The cat's out of the bag, time to answer some questions...
First up, we have the Nikon D3. As I tried to hint at recently, it uses a frame size about that of 35mm film (it's an teensy bit lower in height, but not enough to worry about). This is Nikon's first "full frame" (Nikon calls it FX) camera, making them the third company to mass produce one (Canon and Kodak being the first two).
What's so great about FX? I suppose if anyone were still shooting film and digital side by side it would be nice to have lenses work the same, but realistically, I can't point to anyone who seriously does that (I'm told that James Nachtway does, though, so perhaps there are a few). Thus, the usual "advantages" that are stressed are two: (1) DOF works as it did with film, and you can therefore achieve more subject isolation than you can with an APS-sensor body (all previous Nikon digital bodies since the D1 are APS); and (2) at the same megapixel count, a bigger sensor means that it should have better noise handling than a smaller one. Moreover, sensors are moving targets and still getting incremental refinements, so a new larger sensor should absolutely be better at noise handling than an older smaller sensor.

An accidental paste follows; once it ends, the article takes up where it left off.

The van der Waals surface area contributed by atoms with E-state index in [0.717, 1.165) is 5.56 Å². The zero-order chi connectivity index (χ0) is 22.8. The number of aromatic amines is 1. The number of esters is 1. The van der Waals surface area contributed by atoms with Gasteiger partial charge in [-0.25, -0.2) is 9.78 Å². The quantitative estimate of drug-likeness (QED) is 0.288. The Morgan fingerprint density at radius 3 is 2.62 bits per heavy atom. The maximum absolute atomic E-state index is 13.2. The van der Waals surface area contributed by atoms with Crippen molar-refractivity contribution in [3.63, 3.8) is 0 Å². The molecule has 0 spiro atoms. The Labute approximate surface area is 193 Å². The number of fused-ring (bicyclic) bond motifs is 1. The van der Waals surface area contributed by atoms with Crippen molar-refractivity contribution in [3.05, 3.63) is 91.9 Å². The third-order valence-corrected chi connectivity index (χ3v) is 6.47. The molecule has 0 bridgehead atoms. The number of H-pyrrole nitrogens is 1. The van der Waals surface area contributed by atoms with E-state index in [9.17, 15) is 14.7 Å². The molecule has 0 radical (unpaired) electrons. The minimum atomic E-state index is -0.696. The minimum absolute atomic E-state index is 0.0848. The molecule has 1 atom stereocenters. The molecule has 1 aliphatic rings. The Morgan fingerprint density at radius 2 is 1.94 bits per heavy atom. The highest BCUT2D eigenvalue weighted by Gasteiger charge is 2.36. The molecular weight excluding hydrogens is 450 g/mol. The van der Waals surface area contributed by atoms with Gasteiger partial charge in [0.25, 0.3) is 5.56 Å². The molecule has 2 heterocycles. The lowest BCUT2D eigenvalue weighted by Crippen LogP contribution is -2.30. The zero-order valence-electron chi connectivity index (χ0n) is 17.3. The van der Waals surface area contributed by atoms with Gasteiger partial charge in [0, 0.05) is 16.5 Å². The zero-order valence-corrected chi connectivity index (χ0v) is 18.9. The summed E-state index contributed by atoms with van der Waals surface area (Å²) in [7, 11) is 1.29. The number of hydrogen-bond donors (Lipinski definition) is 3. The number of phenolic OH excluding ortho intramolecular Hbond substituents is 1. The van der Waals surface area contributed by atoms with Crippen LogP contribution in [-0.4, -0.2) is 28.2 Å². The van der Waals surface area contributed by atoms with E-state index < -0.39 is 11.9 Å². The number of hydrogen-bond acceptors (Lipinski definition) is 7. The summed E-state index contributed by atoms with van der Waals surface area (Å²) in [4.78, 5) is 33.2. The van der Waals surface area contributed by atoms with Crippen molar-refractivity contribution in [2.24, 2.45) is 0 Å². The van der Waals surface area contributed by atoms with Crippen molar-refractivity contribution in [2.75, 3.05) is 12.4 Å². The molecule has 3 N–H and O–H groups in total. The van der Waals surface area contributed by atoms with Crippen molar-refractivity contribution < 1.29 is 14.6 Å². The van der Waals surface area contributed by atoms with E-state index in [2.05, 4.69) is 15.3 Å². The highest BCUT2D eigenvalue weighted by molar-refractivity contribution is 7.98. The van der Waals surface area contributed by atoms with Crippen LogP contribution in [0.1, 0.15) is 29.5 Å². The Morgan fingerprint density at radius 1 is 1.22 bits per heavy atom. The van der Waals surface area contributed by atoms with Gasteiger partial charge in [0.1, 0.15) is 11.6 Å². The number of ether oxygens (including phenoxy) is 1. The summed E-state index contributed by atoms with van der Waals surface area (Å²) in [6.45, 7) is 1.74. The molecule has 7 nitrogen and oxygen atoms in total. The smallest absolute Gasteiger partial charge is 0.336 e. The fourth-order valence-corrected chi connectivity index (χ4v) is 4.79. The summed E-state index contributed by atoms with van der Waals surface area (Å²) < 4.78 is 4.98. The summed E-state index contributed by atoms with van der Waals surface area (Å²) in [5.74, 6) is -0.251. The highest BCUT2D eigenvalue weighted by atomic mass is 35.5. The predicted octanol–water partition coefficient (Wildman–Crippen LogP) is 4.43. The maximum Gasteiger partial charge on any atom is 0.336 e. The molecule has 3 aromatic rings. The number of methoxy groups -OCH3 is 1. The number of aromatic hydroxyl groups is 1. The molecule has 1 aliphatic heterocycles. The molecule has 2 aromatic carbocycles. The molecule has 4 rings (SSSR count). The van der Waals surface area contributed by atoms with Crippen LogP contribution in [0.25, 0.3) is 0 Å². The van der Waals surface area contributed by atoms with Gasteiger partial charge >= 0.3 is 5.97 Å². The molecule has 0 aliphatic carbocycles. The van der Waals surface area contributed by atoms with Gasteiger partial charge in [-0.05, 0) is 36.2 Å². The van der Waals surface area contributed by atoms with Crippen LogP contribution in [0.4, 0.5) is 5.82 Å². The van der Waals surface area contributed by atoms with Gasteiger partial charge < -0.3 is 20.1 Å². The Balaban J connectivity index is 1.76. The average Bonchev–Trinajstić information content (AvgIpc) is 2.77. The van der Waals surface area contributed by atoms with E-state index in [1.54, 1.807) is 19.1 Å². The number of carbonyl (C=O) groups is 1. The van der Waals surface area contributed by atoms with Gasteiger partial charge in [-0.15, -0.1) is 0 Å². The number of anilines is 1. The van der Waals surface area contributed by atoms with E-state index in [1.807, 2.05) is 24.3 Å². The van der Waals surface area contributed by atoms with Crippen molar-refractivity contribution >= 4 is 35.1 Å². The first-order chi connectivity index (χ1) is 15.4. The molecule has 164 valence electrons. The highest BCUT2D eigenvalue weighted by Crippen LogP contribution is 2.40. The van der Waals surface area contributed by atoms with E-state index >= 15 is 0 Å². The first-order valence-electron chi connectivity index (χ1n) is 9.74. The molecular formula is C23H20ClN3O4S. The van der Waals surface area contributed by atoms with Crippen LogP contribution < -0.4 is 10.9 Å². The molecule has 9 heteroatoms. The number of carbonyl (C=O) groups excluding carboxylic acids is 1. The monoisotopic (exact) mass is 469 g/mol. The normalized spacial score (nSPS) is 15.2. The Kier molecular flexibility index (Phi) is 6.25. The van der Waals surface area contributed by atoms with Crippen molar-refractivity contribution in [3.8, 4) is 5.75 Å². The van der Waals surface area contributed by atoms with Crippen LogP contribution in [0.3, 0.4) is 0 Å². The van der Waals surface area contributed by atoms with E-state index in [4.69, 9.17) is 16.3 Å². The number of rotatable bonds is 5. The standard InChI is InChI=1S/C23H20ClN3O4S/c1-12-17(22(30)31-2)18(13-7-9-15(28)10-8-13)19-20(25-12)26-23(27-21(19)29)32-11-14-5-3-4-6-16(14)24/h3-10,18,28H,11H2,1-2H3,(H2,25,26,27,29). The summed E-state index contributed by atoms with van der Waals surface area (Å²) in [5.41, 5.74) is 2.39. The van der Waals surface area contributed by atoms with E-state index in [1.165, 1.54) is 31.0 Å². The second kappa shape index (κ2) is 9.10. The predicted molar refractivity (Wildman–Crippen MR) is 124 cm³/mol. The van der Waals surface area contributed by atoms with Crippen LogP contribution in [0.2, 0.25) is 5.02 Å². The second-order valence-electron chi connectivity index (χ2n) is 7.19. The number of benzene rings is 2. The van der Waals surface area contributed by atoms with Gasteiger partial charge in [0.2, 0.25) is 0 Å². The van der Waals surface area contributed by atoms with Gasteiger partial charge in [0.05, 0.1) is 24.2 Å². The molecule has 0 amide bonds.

But for me, the real joy is that my closet of lenses acquired from the film days now works pretty much the way they were designed. I'll give you one example: the 28mm PC lens isn't very usable on a small sensor body, as it ends up giving a field of view equivalent of about 42mm. Suddenly, it can be used for the purpose in which it was designed: correcting linear distortions when shooting large architectural subjects. And my 85mm f/1.4 becomes a perfect portrait lens again (on my D2xs it's a tad long, pushing me further from my subject to get the head-and-shoulders type of portraits I used to do with it on film bodies). As most of you know, I've been harping on Nikon for having a somewhat haphazard lens lineup for awhile, and FX at least makes all those lenses that were designed for a specific reason work to that reason again.
(Side comment: Nikon's lens lineup still needs a lot of work. Sure, we got the expected VR in the remaining exotic telephotos, but so many lenses have been discontinued with no direct replacement that the used market is going to be hot for any number of lenses for use with the D3.)